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Union Budget 2023: Here’s what the education sector expects from FM Nirmala Sitharaman

The Union budget 2023-2024 will be presented on 1 February by Finance Minister Nirmala Sitharaman. View some expectations for the education sector from the Union budget 2023-24.

Union Budget 2023: This is what the education sector expects from FM Nirmala Sitharaman

By India Today Web Desk: India’s education sector is on its way to greater heights post-pandemic, and a forward-looking budget is expected to future-proof it. That said, there is an urgent and undeniable need to upgrade the Indian education system at all levels, especially the higher education sector, which needs budgetary boosts.

All eyes are on the 2023-24 EU budget and for a sector that has been chronically underfunded in recent years, an encouraging boost is expected to get India’s education system back on its feet and prepare for the coming changes in several sectors. In 2022-2023, the budget allocation for the education sector was only 2.6 percent of the total funding, with Rs 40828.35 crore earmarked for higher education, while a fund of Rs 63449.37 was allocated for school education.

Amid this significant funding gap, India is expected to spend at least 3-3.5 percent of its gross domestic product (GDP) on education this year, if not the targeted 6 percent.

The government plans to increase the Gross Enrollment Rate (GER) in higher education to 50 percent by 2035 by reaching an additional 34 million higher education students. However, the institutions fueling this growth are mainly private institutions, but the support they receive is minimal. Most of the 3.5 crore seats expected to be added in higher education will undeniably come from the private sector.

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A budgetary complement to physical infrastructure expansion, faculty development, research and innovation, and technology-enhanced learning will help tap into the vast supply in the higher education market that is currently eyeing foreign universities for the need to acquire world-class education.

Last year alone, 11 lakh Indian students traveled abroad for higher education. That is about an expense of Rs 2.4 lakh crores. In 2024, it is expected to reach Rs 6.4 lakh crore. According to the India Skill Gap report, $17 billion in potential income is lost due to students going abroad to study.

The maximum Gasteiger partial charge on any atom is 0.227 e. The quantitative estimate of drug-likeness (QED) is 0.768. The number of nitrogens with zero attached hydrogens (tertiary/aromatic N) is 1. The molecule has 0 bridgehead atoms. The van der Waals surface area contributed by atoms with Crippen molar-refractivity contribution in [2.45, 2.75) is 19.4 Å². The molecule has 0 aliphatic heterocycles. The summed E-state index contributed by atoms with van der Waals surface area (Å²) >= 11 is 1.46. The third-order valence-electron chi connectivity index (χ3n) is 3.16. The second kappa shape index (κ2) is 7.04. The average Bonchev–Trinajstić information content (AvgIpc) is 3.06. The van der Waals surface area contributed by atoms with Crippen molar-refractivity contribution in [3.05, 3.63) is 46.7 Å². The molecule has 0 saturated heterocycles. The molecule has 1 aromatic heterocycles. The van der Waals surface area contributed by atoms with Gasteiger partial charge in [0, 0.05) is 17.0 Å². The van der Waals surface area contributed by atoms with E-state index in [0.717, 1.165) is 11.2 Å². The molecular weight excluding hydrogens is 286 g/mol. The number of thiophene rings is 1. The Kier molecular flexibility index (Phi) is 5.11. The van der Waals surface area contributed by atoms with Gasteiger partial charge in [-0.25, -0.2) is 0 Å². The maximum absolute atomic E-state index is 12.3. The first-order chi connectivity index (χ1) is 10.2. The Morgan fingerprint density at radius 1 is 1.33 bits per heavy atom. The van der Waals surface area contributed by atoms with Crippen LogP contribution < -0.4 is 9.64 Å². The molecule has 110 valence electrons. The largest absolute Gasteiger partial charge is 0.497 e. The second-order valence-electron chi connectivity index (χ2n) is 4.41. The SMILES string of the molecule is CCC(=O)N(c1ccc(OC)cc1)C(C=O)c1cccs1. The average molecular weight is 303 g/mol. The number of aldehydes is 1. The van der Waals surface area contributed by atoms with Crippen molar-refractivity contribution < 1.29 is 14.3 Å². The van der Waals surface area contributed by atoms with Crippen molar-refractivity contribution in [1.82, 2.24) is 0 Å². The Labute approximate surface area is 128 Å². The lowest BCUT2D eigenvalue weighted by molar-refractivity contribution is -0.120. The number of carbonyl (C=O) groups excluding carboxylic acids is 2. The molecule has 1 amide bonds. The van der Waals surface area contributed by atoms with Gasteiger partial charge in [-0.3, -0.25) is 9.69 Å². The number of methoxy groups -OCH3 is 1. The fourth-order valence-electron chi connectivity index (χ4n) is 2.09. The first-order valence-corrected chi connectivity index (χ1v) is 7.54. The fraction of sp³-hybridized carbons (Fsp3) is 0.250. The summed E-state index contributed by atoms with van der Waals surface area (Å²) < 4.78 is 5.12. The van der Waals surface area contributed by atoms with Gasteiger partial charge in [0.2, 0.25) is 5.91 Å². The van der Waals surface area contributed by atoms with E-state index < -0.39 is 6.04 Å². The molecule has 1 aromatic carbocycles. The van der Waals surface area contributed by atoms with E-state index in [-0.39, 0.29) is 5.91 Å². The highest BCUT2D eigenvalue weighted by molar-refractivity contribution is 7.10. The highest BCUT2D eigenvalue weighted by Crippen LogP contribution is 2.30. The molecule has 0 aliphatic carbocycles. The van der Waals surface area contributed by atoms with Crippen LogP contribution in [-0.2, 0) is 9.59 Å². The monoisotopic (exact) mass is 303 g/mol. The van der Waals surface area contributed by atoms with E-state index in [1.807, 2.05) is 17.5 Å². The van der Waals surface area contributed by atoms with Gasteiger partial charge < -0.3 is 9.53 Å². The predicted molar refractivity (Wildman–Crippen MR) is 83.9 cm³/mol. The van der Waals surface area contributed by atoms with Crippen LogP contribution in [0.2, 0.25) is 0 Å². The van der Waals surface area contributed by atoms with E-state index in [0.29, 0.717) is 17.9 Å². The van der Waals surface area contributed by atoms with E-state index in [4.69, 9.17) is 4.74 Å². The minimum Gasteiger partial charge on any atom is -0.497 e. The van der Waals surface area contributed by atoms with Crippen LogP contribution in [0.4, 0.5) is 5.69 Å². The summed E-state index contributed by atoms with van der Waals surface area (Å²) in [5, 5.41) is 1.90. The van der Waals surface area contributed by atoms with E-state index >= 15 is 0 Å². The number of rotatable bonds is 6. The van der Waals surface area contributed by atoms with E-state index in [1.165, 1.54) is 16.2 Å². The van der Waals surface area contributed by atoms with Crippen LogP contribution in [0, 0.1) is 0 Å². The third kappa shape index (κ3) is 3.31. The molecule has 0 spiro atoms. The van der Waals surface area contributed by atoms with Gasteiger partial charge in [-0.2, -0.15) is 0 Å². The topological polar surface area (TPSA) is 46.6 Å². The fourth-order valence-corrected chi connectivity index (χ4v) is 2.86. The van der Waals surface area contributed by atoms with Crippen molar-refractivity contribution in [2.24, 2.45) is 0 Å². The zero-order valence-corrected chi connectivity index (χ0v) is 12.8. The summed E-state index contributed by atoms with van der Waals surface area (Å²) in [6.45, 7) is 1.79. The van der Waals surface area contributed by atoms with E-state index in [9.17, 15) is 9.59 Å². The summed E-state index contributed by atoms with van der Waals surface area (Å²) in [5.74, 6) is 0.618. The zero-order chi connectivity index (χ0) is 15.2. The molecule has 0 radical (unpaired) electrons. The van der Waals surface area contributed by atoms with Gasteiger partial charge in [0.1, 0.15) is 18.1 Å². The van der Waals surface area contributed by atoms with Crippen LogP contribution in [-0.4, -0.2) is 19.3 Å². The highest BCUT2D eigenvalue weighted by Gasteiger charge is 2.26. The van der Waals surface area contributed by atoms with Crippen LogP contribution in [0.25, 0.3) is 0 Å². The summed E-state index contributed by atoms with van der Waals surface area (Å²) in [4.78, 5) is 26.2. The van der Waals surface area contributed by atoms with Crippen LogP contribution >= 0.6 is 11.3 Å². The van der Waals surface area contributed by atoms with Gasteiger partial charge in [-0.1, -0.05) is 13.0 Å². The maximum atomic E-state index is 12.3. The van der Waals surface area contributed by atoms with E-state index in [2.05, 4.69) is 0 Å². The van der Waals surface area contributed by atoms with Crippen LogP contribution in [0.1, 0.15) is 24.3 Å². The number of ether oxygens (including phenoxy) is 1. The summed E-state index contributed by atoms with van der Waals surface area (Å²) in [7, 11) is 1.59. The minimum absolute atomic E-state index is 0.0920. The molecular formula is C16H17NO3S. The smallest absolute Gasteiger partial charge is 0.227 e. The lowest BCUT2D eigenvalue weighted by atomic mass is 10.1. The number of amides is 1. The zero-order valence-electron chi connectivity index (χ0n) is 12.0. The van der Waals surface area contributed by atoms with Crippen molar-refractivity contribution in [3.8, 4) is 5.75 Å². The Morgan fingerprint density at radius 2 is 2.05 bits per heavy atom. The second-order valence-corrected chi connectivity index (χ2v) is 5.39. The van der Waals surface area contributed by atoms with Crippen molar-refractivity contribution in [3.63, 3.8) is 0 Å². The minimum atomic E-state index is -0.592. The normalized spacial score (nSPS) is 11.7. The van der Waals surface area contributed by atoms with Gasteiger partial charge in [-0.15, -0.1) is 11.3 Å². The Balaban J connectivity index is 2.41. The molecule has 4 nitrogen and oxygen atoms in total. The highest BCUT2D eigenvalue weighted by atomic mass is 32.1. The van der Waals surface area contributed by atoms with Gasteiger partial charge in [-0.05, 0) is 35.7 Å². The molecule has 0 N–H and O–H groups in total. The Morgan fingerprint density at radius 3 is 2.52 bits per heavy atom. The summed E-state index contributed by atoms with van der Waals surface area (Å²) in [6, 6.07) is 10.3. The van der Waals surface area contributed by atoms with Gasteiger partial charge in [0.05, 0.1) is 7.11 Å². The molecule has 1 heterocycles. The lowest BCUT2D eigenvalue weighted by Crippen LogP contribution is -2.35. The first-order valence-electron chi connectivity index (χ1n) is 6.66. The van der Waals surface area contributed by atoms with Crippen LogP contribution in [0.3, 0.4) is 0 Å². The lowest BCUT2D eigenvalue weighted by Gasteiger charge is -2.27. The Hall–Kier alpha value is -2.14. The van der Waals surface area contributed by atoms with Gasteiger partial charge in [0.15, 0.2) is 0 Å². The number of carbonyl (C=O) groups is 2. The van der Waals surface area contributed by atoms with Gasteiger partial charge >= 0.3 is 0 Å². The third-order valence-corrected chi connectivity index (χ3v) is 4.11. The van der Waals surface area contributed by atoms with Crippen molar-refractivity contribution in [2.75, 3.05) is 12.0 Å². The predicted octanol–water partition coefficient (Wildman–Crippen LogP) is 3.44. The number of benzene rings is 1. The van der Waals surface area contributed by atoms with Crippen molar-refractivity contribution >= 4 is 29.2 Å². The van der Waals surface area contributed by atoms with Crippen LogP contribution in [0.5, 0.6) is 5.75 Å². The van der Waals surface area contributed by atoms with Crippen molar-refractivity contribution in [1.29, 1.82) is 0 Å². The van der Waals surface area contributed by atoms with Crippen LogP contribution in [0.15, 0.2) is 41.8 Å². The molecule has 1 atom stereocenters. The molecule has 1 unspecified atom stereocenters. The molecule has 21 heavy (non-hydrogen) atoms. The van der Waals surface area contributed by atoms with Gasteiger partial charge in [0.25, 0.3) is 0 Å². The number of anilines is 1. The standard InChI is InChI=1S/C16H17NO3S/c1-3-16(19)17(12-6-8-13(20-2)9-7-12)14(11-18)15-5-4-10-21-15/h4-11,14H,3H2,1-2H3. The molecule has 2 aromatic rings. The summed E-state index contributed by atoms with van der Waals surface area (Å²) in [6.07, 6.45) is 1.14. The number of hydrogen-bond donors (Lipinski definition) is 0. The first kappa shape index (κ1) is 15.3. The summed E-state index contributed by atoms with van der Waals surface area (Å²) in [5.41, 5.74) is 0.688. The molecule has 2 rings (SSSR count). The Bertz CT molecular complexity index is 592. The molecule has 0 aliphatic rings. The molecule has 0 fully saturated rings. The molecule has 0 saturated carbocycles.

With the wave of digitization sweeping industries, institutions need a robust technology infrastructure and skilled human resource teams that understand how to handle these rapid technological changes.

Quality intellectual capital, such as academic databases, journals and books, is a huge investment. By investing in these nationally and making them centrally available to institutions, you can transform the education ecosystem and make international learning resources accessible.

India’s current National Education Policy (NEP) recognizes the role of education in the country’s economic growth. It is a progressive and visionary policy for building a sustainable higher education ecosystem in India.

Still, the Institutes of Eminence’s policy is somewhat discriminatory regarding funding between public and private institutions. If cheap funds are made available to both public and private institutions that strive for excellence, they will grow faster and be able to match international universities.


“There are specific policies that can also hinder Indian educational institutions from functioning optimally. Under the law, educational institutions are not public entities and cannot operate solely for profit. They are not allowed to have large surpluses as they are not intended to generate profit for shareholders or owners,” said Bharat Mathukumilli, president of GITAM (Deemed to be University) and founder of the Kautilya School of Public Policy.

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“On the other hand, many higher education institutions in the US, such as Ivy League universities and major state universities, have invested large endowments in various markets, including public markets. These endowments can be worth billions of dollars and are often used to fund scholarships, research and other educational programs,” added Bharat Mathukumilli.

This is the kind of freedom that Indian institutions do not enjoy. The government’s interpretation of financial policies will greatly help institutions to invest and build surpluses that they can use to improve education.



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